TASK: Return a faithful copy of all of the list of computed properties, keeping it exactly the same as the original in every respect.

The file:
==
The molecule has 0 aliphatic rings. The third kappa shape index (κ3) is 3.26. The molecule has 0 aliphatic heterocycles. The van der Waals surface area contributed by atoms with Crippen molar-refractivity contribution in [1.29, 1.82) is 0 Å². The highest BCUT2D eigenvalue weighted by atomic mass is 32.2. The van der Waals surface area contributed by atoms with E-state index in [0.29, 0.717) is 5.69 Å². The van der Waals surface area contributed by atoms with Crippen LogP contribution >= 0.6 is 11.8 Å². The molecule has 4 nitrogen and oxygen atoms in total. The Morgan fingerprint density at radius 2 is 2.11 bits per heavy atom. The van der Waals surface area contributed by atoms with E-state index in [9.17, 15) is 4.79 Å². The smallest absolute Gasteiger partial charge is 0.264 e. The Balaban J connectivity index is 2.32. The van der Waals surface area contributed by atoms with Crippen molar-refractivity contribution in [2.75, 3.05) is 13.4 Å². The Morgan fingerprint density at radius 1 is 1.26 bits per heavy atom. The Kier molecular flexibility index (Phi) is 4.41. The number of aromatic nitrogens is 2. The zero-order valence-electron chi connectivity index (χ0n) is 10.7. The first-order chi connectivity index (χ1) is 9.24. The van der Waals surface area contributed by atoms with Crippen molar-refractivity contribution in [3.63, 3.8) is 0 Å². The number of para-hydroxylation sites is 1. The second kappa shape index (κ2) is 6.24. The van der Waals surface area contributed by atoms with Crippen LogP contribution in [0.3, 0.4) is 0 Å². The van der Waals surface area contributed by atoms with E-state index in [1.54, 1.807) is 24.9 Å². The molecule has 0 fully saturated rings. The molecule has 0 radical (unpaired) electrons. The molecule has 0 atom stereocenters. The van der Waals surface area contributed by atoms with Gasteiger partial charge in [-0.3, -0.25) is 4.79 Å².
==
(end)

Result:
The molecule has 0 aliphatic rings. The third kappa shape index (κ3) is 3.26. The molecule has 0 aliphatic heterocycles. The van der Waals surface area contributed by atoms with Crippen molar-refractivity contribution in [1.29, 1.82) is 0 Å². The highest BCUT2D eigenvalue weighted by atomic mass is 32.2. The van der Waals surface area contributed by atoms with E-state index in [0.29, 0.717) is 5.69 Å². The van der Waals surface area contributed by atoms with Crippen LogP contribution >= 0.6 is 11.8 Å². The molecule has 4 nitrogen and oxygen atoms in total. The Morgan fingerprint density at radius 2 is 2.11 bits per heavy atom. The van der Waals surface area contributed by atoms with E-state index in [9.17, 15) is 4.79 Å². The smallest absolute Gasteiger partial charge is 0.264 e. The Balaban J connectivity index is 2.32. The van der Waals surface area contributed by atoms with Crippen molar-refractivity contribution in [2.75, 3.05) is 13.4 Å². The Morgan fingerprint density at radius 1 is 1.26 bits per heavy atom. The Kier molecular flexibility index (Phi) is 4.41. The number of aromatic nitrogens is 2. The zero-order valence-electron chi connectivity index (χ0n) is 10.7. The first-order chi connectivity index (χ1) is 9.24. The van der Waals surface area contributed by atoms with Crippen molar-refractivity contribution in [3.63, 3.8) is 0 Å². The number of para-hydroxylation sites is 1. The second kappa shape index (κ2) is 6.24. The van der Waals surface area contributed by atoms with Crippen LogP contribution in [0.3, 0.4) is 0 Å². The van der Waals surface area contributed by atoms with E-state index in [1.54, 1.807) is 24.9 Å². The molecule has 0 fully saturated rings. The molecule has 0 radical (unpaired) electrons. The molecule has 0 atom stereocenters. The van der Waals surface area contributed by atoms with Gasteiger partial charge in [-0.3, -0.25) is 4.79 Å².